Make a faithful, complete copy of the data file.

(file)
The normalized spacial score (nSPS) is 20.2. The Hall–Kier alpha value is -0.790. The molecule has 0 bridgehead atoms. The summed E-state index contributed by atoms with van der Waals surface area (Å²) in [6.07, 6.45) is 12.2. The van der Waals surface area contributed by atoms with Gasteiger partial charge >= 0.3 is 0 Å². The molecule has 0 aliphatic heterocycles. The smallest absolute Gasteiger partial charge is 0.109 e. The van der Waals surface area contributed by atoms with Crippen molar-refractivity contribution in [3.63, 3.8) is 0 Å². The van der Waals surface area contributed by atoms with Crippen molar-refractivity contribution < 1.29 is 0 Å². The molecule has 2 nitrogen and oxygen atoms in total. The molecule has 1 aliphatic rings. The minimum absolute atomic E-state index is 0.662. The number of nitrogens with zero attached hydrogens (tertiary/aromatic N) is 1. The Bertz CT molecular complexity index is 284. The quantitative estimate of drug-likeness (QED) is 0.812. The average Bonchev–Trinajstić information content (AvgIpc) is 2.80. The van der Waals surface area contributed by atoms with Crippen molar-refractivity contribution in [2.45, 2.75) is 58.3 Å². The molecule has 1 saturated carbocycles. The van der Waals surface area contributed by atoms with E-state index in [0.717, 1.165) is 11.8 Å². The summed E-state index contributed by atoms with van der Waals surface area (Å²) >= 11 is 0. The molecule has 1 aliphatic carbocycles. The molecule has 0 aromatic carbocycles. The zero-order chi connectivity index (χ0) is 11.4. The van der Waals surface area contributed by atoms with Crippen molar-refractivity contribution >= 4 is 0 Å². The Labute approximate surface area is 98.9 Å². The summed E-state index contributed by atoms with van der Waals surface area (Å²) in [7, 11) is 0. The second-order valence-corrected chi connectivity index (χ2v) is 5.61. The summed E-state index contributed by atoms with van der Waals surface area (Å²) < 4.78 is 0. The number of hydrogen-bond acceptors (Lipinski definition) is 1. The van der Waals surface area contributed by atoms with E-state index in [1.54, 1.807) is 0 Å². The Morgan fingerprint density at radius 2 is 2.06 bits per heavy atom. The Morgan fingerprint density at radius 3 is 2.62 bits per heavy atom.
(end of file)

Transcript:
The normalized spacial score (nSPS) is 20.2. The Hall–Kier alpha value is -0.790. The molecule has 0 bridgehead atoms. The summed E-state index contributed by atoms with van der Waals surface area (Å²) in [6.07, 6.45) is 12.2. The van der Waals surface area contributed by atoms with Gasteiger partial charge >= 0.3 is 0 Å². The molecule has 0 aliphatic heterocycles. The smallest absolute Gasteiger partial charge is 0.109 e. The van der Waals surface area contributed by atoms with Crippen molar-refractivity contribution in [3.63, 3.8) is 0 Å². The van der Waals surface area contributed by atoms with Crippen molar-refractivity contribution < 1.29 is 0 Å². The molecule has 2 nitrogen and oxygen atoms in total. The molecule has 1 aliphatic rings. The minimum absolute atomic E-state index is 0.662. The number of nitrogens with zero attached hydrogens (tertiary/aromatic N) is 1. The Bertz CT molecular complexity index is 284. The quantitative estimate of drug-likeness (QED) is 0.812. The average Bonchev–Trinajstić information content (AvgIpc) is 2.80. The van der Waals surface area contributed by atoms with Crippen molar-refractivity contribution in [2.45, 2.75) is 58.3 Å². The molecule has 1 saturated carbocycles. The van der Waals surface area contributed by atoms with E-state index in [0.717, 1.165) is 11.8 Å². The summed E-state index contributed by atoms with van der Waals surface area (Å²) >= 11 is 0. The molecule has 1 aliphatic carbocycles. The molecule has 0 aromatic carbocycles. The zero-order chi connectivity index (χ0) is 11.4. The van der Waals surface area contributed by atoms with Crippen molar-refractivity contribution >= 4 is 0 Å². The Labute approximate surface area is 98.9 Å². The summed E-state index contributed by atoms with van der Waals surface area (Å²) in [7, 11) is 0. The second-order valence-corrected chi connectivity index (χ2v) is 5.61. The summed E-state index contributed by atoms with van der Waals surface area (Å²) < 4.78 is 0. The number of hydrogen-bond acceptors (Lipinski definition) is 1. The van der Waals surface area contributed by atoms with E-state index in [1.54, 1.807) is 0 Å². The Morgan fingerprint density at radius 2 is 2.06 bits per heavy atom. The Morgan fingerprint density at radius 3 is 2.62 bits per heavy atom.